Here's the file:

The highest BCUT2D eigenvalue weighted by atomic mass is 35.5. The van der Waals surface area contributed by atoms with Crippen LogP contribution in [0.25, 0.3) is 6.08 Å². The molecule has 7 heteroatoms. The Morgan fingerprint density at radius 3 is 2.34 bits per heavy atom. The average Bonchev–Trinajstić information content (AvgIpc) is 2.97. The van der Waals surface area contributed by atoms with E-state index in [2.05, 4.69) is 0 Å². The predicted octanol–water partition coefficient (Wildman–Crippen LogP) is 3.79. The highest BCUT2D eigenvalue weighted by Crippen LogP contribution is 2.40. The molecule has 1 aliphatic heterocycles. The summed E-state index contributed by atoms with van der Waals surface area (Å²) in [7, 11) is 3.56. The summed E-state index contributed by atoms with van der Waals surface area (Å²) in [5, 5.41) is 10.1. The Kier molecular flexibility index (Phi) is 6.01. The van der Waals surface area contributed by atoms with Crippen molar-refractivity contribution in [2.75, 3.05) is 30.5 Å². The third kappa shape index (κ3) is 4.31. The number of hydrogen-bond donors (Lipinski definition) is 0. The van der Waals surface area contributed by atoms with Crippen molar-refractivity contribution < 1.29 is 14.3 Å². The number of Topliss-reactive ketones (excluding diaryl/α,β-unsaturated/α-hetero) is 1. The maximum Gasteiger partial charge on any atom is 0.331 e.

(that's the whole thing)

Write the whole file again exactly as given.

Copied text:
The highest BCUT2D eigenvalue weighted by atomic mass is 35.5. The van der Waals surface area contributed by atoms with Crippen LogP contribution in [0.25, 0.3) is 6.08 Å². The molecule has 7 heteroatoms. The Morgan fingerprint density at radius 3 is 2.34 bits per heavy atom. The average Bonchev–Trinajstić information content (AvgIpc) is 2.97. The van der Waals surface area contributed by atoms with E-state index in [2.05, 4.69) is 0 Å². The predicted octanol–water partition coefficient (Wildman–Crippen LogP) is 3.79. The highest BCUT2D eigenvalue weighted by Crippen LogP contribution is 2.40. The molecule has 1 aliphatic heterocycles. The summed E-state index contributed by atoms with van der Waals surface area (Å²) in [7, 11) is 3.56. The summed E-state index contributed by atoms with van der Waals surface area (Å²) in [5, 5.41) is 10.1. The Kier molecular flexibility index (Phi) is 6.01. The van der Waals surface area contributed by atoms with Crippen molar-refractivity contribution in [2.75, 3.05) is 30.5 Å². The third kappa shape index (κ3) is 4.31. The number of hydrogen-bond donors (Lipinski definition) is 0. The van der Waals surface area contributed by atoms with Crippen molar-refractivity contribution < 1.29 is 14.3 Å². The number of Topliss-reactive ketones (excluding diaryl/α,β-unsaturated/α-hetero) is 1. The maximum Gasteiger partial charge on any atom is 0.331 e.